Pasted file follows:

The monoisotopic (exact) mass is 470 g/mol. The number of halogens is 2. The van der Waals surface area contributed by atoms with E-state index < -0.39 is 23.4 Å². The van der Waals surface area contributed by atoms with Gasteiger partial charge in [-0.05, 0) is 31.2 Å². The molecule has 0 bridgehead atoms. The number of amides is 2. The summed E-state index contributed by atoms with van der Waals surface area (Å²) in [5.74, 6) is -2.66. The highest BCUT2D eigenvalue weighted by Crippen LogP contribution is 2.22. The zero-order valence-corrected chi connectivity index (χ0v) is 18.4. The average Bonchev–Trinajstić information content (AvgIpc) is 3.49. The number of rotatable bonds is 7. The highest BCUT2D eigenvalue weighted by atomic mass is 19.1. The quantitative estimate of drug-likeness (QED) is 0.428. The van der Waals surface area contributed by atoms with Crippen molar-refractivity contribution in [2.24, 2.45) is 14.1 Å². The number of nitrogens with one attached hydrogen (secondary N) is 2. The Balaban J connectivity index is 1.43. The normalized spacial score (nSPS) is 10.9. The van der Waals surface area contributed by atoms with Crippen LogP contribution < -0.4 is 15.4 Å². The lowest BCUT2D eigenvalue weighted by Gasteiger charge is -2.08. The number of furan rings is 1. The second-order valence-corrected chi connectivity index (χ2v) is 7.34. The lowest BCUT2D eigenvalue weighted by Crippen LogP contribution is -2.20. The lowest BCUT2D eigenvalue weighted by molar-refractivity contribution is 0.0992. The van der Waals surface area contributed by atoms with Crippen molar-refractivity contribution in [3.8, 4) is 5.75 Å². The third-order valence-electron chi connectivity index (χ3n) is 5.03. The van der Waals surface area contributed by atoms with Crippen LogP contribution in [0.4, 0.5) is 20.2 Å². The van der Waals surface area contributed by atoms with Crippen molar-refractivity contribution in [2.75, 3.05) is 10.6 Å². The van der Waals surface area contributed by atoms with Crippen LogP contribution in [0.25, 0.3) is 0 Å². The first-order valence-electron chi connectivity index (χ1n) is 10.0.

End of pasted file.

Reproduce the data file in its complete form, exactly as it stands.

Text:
The monoisotopic (exact) mass is 470 g/mol. The number of halogens is 2. The van der Waals surface area contributed by atoms with E-state index < -0.39 is 23.4 Å². The van der Waals surface area contributed by atoms with Gasteiger partial charge in [-0.05, 0) is 31.2 Å². The molecule has 0 bridgehead atoms. The number of amides is 2. The summed E-state index contributed by atoms with van der Waals surface area (Å²) in [5.74, 6) is -2.66. The highest BCUT2D eigenvalue weighted by Crippen LogP contribution is 2.22. The zero-order valence-corrected chi connectivity index (χ0v) is 18.4. The average Bonchev–Trinajstić information content (AvgIpc) is 3.49. The number of rotatable bonds is 7. The highest BCUT2D eigenvalue weighted by atomic mass is 19.1. The quantitative estimate of drug-likeness (QED) is 0.428. The van der Waals surface area contributed by atoms with Crippen molar-refractivity contribution in [2.24, 2.45) is 14.1 Å². The number of nitrogens with one attached hydrogen (secondary N) is 2. The Balaban J connectivity index is 1.43. The normalized spacial score (nSPS) is 10.9. The van der Waals surface area contributed by atoms with Crippen LogP contribution < -0.4 is 15.4 Å². The lowest BCUT2D eigenvalue weighted by Gasteiger charge is -2.08. The number of furan rings is 1. The second-order valence-corrected chi connectivity index (χ2v) is 7.34. The lowest BCUT2D eigenvalue weighted by Crippen LogP contribution is -2.20. The lowest BCUT2D eigenvalue weighted by molar-refractivity contribution is 0.0992. The van der Waals surface area contributed by atoms with Crippen molar-refractivity contribution in [3.8, 4) is 5.75 Å². The third-order valence-electron chi connectivity index (χ3n) is 5.03. The van der Waals surface area contributed by atoms with Crippen LogP contribution in [0.4, 0.5) is 20.2 Å². The van der Waals surface area contributed by atoms with Crippen molar-refractivity contribution in [2.75, 3.05) is 10.6 Å². The van der Waals surface area contributed by atoms with Crippen LogP contribution in [0.25, 0.3) is 0 Å². The first-order valence-electron chi connectivity index (χ1n) is 10.0.